Pantomime: a Very British Feast (Zoom only)

Wednesday 1 December 2021 at 2.00 pm

Giles Ramsay

The lecture notes leaflet can be downloaded/printed here.


This is Giles Ramsay’s’ second lecture to The Arts Society Fylde. He first visited us in February 2018 to talk on Osborne, Pinter & Co: Post-War British Theatre.

Giles is an independent theatre director and producer who specializes in creating new work with artists in developing countries. He is the Founding Director of the charity Developing Artists,  a Fellow of St. Chad’s College, Durham University and Course Leader in Theatre at The Victoria and Albert Museum in London. Giles has run theatre projects in Botswana, Cape Verde, Equatorial Guinea, Kenya, Kosovo, Palestine, Mexico, Thailand and Zimbabwe and given numerous talks for institutions ranging from The Foundation for Mexican Literature in Mexico City to The Royal College of Physicians in London. He regularly lectures on the history and practice of theatre on the Queen Mary 2 as it sails from New York to the UK. Giles combines academic analysis with hands on experience to bring a unique insight to the world of the theatre.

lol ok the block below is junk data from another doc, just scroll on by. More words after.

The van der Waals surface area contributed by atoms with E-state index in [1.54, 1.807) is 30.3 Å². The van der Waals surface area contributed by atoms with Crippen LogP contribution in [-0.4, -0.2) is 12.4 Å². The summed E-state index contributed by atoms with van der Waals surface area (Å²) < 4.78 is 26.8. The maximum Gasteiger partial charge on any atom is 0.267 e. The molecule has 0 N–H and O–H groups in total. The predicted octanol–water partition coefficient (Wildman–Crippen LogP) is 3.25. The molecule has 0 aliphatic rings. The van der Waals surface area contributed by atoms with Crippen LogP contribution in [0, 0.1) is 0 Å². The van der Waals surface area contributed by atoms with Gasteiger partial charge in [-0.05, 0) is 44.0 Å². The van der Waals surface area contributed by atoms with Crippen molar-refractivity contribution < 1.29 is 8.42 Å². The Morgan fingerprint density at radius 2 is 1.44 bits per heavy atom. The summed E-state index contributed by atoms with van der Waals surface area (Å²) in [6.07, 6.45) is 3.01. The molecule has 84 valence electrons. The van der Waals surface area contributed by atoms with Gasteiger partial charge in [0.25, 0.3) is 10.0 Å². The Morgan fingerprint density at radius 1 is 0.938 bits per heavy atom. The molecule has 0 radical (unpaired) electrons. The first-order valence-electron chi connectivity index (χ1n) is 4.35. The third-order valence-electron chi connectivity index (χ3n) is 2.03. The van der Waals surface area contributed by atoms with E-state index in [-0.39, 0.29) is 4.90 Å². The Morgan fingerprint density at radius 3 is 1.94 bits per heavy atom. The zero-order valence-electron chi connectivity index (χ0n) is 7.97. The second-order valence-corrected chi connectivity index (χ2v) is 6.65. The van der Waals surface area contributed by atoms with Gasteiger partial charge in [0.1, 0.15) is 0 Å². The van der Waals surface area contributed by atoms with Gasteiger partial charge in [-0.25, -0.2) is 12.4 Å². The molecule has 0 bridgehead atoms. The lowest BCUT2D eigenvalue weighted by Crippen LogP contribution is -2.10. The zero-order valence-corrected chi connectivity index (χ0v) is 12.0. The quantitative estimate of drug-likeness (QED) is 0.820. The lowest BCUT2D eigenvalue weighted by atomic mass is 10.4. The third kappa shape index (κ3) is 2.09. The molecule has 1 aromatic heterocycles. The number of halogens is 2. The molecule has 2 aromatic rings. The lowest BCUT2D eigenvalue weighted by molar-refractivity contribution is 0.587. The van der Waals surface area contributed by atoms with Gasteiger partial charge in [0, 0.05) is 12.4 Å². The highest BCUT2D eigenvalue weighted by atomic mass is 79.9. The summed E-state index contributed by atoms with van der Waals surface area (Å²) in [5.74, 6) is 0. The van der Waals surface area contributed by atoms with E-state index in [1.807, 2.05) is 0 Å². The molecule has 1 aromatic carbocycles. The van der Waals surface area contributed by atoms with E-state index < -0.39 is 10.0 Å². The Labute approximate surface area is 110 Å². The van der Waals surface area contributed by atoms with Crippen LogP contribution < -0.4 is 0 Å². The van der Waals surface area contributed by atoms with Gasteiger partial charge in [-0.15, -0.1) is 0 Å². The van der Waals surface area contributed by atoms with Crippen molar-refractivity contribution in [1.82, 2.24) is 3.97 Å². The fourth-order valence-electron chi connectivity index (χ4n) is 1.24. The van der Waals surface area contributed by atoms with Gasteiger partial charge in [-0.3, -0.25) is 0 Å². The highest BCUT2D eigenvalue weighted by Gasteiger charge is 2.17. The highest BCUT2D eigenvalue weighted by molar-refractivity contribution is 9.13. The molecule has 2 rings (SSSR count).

Over 2500 years in the making the great British pantomime is a very potent brew indeed. Mix the earliest Greek and Roman drama with commedia dell’arte and medieval morality plays, then stir in a sprig of 17th century masque, a dash of 18th century harlequinade and a hefty shot of Victorian music hall and, hey presto, you have the modern Christmas pantomime. (Oh no you don’t!).


Caption: The Christmas Pantomime colour lithograph book cover, 1890, showing harlequinade characters (Creative Commons Attribution-Share Alike 4.0 International license)